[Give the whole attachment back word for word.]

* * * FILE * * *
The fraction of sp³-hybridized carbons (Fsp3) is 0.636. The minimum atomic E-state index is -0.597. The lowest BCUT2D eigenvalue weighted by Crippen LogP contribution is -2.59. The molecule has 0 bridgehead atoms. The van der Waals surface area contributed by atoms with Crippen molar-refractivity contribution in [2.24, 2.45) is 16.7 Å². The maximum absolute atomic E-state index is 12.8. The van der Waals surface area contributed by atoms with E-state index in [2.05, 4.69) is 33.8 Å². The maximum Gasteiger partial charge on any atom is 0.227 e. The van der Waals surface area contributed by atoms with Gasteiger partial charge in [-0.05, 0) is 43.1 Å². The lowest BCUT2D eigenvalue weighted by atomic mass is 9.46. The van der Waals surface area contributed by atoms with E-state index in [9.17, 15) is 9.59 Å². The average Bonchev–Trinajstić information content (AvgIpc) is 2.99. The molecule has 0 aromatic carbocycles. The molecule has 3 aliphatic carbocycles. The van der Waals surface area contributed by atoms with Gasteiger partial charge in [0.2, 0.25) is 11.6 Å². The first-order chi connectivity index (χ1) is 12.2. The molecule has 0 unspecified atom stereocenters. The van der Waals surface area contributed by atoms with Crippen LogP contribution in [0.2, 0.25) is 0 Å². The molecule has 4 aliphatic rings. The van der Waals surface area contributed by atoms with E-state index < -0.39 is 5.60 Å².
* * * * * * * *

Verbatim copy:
The fraction of sp³-hybridized carbons (Fsp3) is 0.636. The minimum atomic E-state index is -0.597. The lowest BCUT2D eigenvalue weighted by Crippen LogP contribution is -2.59. The molecule has 0 bridgehead atoms. The van der Waals surface area contributed by atoms with Crippen molar-refractivity contribution in [2.24, 2.45) is 16.7 Å². The maximum absolute atomic E-state index is 12.8. The van der Waals surface area contributed by atoms with E-state index in [2.05, 4.69) is 33.8 Å². The maximum Gasteiger partial charge on any atom is 0.227 e. The van der Waals surface area contributed by atoms with Gasteiger partial charge in [-0.05, 0) is 43.1 Å². The lowest BCUT2D eigenvalue weighted by atomic mass is 9.46. The van der Waals surface area contributed by atoms with E-state index in [9.17, 15) is 9.59 Å². The average Bonchev–Trinajstić information content (AvgIpc) is 2.99. The molecule has 0 aromatic carbocycles. The molecule has 3 aliphatic carbocycles. The van der Waals surface area contributed by atoms with Gasteiger partial charge in [0.2, 0.25) is 11.6 Å². The first-order chi connectivity index (χ1) is 12.2. The molecule has 0 unspecified atom stereocenters. The van der Waals surface area contributed by atoms with Crippen LogP contribution in [0.2, 0.25) is 0 Å². The molecule has 4 aliphatic rings. The van der Waals surface area contributed by atoms with E-state index < -0.39 is 5.60 Å².